Ohio's use of quantitative biological criteria had some additional ramifications that affect the statistics related to the Clean Water Act 305[b]. For example, the proportion of stream miles that failed to attain standards increased from 9 percent in 1986 (based on a mix of chemical water-quality and qualitative biological assessments) to 44 percent in 1988, primarily because quantitative biological criteria were included in the assessment process beginning in 1988 (Ohio Environmental Protection Agency, 1988). The nearly fivefold increase in nonattainment illustrates the significant differences that can exist between states that use different assessment methods, especially whether or not biological assessments are included.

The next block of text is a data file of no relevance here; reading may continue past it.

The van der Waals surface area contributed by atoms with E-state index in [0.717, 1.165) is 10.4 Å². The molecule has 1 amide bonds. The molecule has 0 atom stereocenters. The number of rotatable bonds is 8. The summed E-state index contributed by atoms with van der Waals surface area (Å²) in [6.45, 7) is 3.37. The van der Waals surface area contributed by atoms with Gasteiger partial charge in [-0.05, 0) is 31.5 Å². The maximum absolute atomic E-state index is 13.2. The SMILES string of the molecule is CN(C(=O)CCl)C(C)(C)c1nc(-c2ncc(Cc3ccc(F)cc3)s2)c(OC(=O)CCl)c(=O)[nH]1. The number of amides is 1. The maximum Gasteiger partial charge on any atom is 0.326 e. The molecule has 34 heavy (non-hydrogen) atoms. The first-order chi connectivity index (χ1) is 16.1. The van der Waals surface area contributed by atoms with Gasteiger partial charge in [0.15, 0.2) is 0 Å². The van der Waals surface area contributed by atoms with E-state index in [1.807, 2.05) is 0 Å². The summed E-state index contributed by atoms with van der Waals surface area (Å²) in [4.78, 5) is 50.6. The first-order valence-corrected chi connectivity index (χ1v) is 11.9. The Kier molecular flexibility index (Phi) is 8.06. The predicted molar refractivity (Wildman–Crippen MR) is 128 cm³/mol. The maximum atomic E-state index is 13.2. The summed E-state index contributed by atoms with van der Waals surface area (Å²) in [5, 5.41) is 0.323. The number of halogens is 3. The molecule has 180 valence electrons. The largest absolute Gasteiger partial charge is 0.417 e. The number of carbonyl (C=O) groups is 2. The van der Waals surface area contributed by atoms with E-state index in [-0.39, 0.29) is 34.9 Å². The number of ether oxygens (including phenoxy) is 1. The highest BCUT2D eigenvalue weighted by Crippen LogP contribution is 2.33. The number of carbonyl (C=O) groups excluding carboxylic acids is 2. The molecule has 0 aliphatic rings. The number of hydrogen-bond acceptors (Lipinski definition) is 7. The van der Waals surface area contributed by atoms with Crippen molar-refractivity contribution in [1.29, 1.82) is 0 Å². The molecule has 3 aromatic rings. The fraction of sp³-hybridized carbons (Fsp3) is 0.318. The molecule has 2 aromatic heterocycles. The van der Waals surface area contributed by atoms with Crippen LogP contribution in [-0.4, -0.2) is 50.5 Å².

These examples demonstrate that relying on chemical water-quality information alone is apt to result in underestimates of environmental degradation. Underestimates are especially likely when assessing watershed-level effects. This is because the interaction of aquatic and riparian habitats, land use, and nutrient dynamics is particularly difficult to measure and characterize without using robust biological assessment tools and indicators. Ironically, much of the concern expressed about using biological criteria has been over the risk of failing to detect water-quality impairment. This concern seems misplaced in light of the preceding examples.